Ransomware Recovery Tales: Protect the Kingdom
Updated: Dec 23, 2020
For every ransomware incident MOXFIVE has assisted with, the primary concern during recovery has been the health of the core infrastructure. Before recovering any environment, the first thing to confirm, outside of the viability of backups, is whether there is a working and operational domain controller (DC) with functioning Active Directory (AD) services. A domain controller is a server that runs Active Directory, the Windows service that manages all users and computers in a Windows environment. Simply put, AD holds the keys to the Windows “kingdom” and is required for proper functionality of systems connected to the Windows domain. For that reason, it is imperative to have a functioning AD before you can begin restoring your other critical servers.
MOXFIVE has witnessed instances where ransomware significantly impacted the DCs, yet there were no available backups. This can make it difficult to recover an environment, but not impossible. When organizations find themselves in this situation, there are two potential scenarios to consider:
1. Active Directory is functioning but potentially unstable
MOXFIVE recommends building new DCs, enabling AD services, promoting the DCs using DCPromo, and transferring all the flexible single master operation (FSMO) roles to the new primary DC.
2. Active Directory is not functioning and there are no backups
Organizations are forced to rebuild the domain from scratch.
This is the worst-case scenario that we prefer to avoid, as it commonly results in the recovery costs greatly expanding.
Based on the above scenarios, clearly the overall goal is to avoid scenario two. But how do you go about this? There are many ways of answering this question, for the purposes of this blog post we will focus primarily on two ways to avoid scenario two and ensure AD is functioning: viable backups and Azure AD.
Arguably one of the most tried and true methods, a well implemented backup solution can prevent you from having to rebuild an entire Windows domain. That said, there are many ways of backing up your servers, but MOXFIVE recommends following the 3–2–1 backup rule.
Ransomware threat actors often target local backup servers and delete backups to ensure that they have a higher chance of getting their ransom paid. This is especially true for backup servers that are joined to the Windows domain. Therefore, we recommend implementing the following best practices as it relates to your local backups:
Do not join the local backup server to the Windows domain. Doing so will allow a threat actor to use privileged accounts to authenticate to the local backup server and potentially delete your local backups.
Ensure the username and password used for authentication to the local backup server is complex, unique from anything within the environment, and protected. Threat actors will re-use and test credentials they have seen elsewhere in the network.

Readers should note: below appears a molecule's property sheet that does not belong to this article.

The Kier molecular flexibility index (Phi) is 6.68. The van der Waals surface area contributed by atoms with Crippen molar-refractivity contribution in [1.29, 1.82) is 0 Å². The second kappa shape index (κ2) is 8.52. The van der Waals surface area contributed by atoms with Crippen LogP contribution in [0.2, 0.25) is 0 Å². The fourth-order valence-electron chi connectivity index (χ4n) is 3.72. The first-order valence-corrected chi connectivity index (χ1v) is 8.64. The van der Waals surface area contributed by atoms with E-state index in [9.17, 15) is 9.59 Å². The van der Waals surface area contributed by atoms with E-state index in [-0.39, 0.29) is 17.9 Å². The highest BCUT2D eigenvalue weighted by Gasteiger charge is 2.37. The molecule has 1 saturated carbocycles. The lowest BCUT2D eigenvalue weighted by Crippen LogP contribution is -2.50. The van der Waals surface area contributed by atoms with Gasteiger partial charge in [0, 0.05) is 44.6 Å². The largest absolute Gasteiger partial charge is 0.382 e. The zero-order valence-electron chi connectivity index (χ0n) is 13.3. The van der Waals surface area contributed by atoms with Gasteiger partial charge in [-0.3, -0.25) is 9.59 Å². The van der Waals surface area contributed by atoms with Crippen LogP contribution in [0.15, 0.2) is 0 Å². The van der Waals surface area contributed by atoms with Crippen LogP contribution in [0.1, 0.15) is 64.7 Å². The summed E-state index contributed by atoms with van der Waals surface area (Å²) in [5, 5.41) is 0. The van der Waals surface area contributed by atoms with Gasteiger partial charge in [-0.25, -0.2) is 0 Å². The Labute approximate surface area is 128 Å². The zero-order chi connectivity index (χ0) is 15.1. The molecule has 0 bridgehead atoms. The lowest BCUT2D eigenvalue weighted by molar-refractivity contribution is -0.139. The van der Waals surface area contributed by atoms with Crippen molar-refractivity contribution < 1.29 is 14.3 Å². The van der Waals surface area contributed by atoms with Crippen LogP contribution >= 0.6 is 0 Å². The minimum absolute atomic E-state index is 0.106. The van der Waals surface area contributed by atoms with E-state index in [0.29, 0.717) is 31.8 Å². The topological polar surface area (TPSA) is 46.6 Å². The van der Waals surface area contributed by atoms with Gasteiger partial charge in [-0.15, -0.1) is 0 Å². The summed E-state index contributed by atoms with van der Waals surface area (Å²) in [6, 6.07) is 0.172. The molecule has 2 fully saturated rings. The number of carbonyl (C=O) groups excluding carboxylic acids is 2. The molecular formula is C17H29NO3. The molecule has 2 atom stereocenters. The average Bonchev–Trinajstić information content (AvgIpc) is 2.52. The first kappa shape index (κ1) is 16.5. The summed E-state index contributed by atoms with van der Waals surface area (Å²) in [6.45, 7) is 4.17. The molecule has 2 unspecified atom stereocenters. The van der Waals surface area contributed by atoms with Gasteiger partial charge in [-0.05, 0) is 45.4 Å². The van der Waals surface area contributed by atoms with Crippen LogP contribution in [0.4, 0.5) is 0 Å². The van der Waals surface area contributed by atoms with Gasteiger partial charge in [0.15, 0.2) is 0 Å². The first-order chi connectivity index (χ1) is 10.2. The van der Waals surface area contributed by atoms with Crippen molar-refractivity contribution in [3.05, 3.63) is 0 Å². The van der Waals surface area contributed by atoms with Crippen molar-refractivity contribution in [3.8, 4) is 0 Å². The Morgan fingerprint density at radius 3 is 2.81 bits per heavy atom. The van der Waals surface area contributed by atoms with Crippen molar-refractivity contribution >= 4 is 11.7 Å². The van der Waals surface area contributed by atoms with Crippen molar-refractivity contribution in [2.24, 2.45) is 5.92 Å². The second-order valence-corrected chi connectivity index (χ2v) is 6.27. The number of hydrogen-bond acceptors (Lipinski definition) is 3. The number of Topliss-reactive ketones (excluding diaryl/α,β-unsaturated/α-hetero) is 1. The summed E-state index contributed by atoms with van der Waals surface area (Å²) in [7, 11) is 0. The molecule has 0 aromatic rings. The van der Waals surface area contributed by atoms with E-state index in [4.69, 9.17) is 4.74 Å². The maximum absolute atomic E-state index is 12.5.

Encrypt your local backup copies using utilities such IBM Security Guardium or Hashicorp Vault. Doing so will ensure that your backups have an extra layer of protection if a threat actor attempts to tamper with them.
While your local backups can be configured to be as secure as possible, organizations should still implement a backup solution that allows you to store cloud backups as well. Local backups allow for quick restores, but having a copy in the cloud as your contingency plan is recommended if your local backups are not available.
MOXFIVE has seen an increase in companies that leverage Azure AD within their domain. Azure AD is Microsoft’s cloud-based identity access management service that provides similar functionality to an on-premise AD solution. While shifting completely towards the cloud may sound like a great idea, it’s important to note that Azure AD will store user information but it will not contain any of the other elements that your on-premise DC would otherwise have (e.g. Group Policy Objects (GPOs), Organizational Units (OU), etc.). For that reason, MOXFIVE recommends having an on-premise DC to supplement your environment. In the event of an incident where your local DCs are down, Azure AD can be used as a temporary replacement and allow you to have a semi-functional domain. While you may need to restructure your network architecture, it is better than not having any functional DCs with AD services at all. Leveraging Azure AD will ensure that at least all the user information from your environment is still available if your DCs are completely inoperable and allow for authentication of users to systems in the environment.
Using Azure AD Connect sync to sync your on-premise DC (with AD services) with Azure AD enables your environment to be prepared for any situation that may involve a non-working DC with damaged AD. It is important to make sure that it is frequently synced, so that if you need to “recreate” your domain on premise, Azure AD has the most current information from your users. You can use Scheduled Tasks, the PowerShell module, and “Get-ADSyncScheduler”, to do the Azure AD sync for you. Note that by default, the shortest time allowed is 30 minutes. The more frequent you set the synchronization within your environment, the more network utilization you will experience.
The most important theme to take away from this blog post is to always “protect the kingdom”. If you are in a situation where you have been impacted by ransomware, AD often is the first step in restoring operations to the environment. For that reason, it is imperative to have a disaster recovery plan that includes your DCs in addition to your critical data. During recovery operations, you do not want the rest of your recovery efforts to be bottlenecked by a non-functional AD environment.